"He's still friends with his ex-girlfriend on facebook. He won't delete her! We've been arguing about this for two days. LOOK AT HER!"
Earlier this evening I received a string of frantic messages, followed by an even more frantic phone call, from a psychotic friend we'll call A. Her boyfriend of just under a year, as you can probably gather from the statement above, is currently steadfast in his refusal to unfriend his ex-girlfriend on facebook.
While I understand that this is a big deal to my fellow Crazy Bitch, there, I'm going to surprise the ENTIRE INTERNET by saying that I'm not actually taking her side on this one. (See disclaimer.)
DISCLAIMER: Please note that I don't advocate this kind of behaviour, despite understanding it completely. I don't think people need to pretend that the past hasn't happened, and I don't think that communication should stop when people break up. I also don't think facebook matters. But whatever.
I went and had a look at this girl. She is the kind of ex-girlfriend we all dread, I'm afraid. Even I - someone who can spot flaws in a fresh manicure at twenty paces - cannot fault her aesthetic appeal.
And as I looked up from her facebook page to the tear-stained face of my closest confidante, taking note of the false eyelashes now clinging to one of her smudged eyebrows, I felt a massive tug of sympathy.
I get it. Of course I do. We all do.
That said, it might come as a bit of a shock for you to find out that I don't set much store by the previous relationships of people that I'm dating. My jealousy tends to focus itself upon the people that might replace me, not the ones who have gone before and who can no longer be deemed a threat.
And that's largely the situation here. This ex-girlfriend has moved on, just as A's boyfriend has, and there is absolutely nothing to suggest that there is anything more between them than an innocent link on a social networking site.
But try telling A that.
I imagine that a few of you have been in this situation. I certainly have, just not for several years and certainly not while playing the part of Crazy Bitch.
Still, I can guarantee that this exchange took place at some point:
"We don't even talk!"
"If you don't talk, then why do you need her as a friend on facebook?"
"She added me. I was just being polite!"
"Do you still fancy her?"
"We don't even talk!"
As this is my blog, I should probably tell you that I would, at this point, recommend that you concede while reserving the right to bring the whole thing back up whenever it suits you in the future. But for now I'd be done.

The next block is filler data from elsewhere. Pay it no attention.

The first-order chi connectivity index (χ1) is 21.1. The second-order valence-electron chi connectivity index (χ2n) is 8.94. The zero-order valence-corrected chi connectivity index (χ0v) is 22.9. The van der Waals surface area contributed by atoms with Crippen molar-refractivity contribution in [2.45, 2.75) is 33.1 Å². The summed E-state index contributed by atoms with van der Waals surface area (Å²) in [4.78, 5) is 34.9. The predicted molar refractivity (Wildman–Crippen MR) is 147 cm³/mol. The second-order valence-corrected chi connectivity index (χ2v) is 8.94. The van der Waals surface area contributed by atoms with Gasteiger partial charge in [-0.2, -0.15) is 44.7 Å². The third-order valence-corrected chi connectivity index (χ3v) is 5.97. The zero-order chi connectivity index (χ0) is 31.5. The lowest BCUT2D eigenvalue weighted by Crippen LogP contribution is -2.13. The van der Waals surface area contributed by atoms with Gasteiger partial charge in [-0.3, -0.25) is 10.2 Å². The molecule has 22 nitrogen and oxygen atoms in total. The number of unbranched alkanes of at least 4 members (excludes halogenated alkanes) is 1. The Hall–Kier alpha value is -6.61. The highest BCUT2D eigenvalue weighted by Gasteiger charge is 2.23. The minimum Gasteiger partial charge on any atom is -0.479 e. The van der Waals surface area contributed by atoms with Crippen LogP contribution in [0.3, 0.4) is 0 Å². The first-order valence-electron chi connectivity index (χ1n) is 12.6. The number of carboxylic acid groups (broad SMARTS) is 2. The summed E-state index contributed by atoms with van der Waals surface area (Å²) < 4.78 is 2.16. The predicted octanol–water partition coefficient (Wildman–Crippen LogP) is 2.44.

A, however, hasn't spoken to her boyfriend about anything else for two days.
The key thing here is that they are fighting about entirely different things.
Right now, he is under the impression that this is simply about the facebook thing. He thinks that A is trying to control him, and he's not going to let that happen. He, I imagine, probably thinks that the whole thing would stop if he just unfriended his ex. And, after a day or so more of this, he probably will do as he's been asked in an attempt to return things to normal. BUT IT WON'T HELP.
To A, this is about more than facebook. By dragging this out, her boyfriend has assisted her in perpetuating the belief that she is not enough for him. That, in the past year, she has not made enough of an impact on him for this other girl to pale into insignificance. His repetition of the phrase 'but I'm not with her anymore, I'm with you' has not had the desired comforting effect, but has actually convinced her that, given the chance, he would be with this girl again. Effectively, in two days, A has managed to convince herself that the whole relationship has been a pointless endeavour because she hasn't managed to match up to the standards that she perceives as having been set by the ex-girlfriend.
What HE wants is for her to stop being a Crazy Bitch and making a big deal out of nothing. What SHE wants is for him to understand that this is horribly important and that she's feeling insecure and unwanted.
Do you see? Two different fights.
Now, learning to deal with a Crazy Bitch is much easier than stopping your significant other from being one. Here is what I would suggest:
That cyclical conversation that we discussed? Avoid it at all costs. The reason you aren't deleting this person is not out of love for them, and probably not even out of loyalty, but more than likely out of a strong desire to remain out from 'under the thumb' for as long as possible. Tell her that. You'll still have an argument, but it will be an entirely different one.
DO NOT DISMISS HER FEELINGS. Nothing is more likely to make a Crazy Bitch dig her heels in than someone telling her that she's over-reacting. Feelings are always valid, whether you understand them or not.
My final recommendation - and this probably applies to most Crazy Bitch situations - is to TALK TO EACH OTHER.
Because, on a personal note, wouldn't it have been easier to hear all that from her instead of reading it here? And wouldn't it have saved us all about five hours?
Don't both come crying to me for free therapy, I've got stuff to do.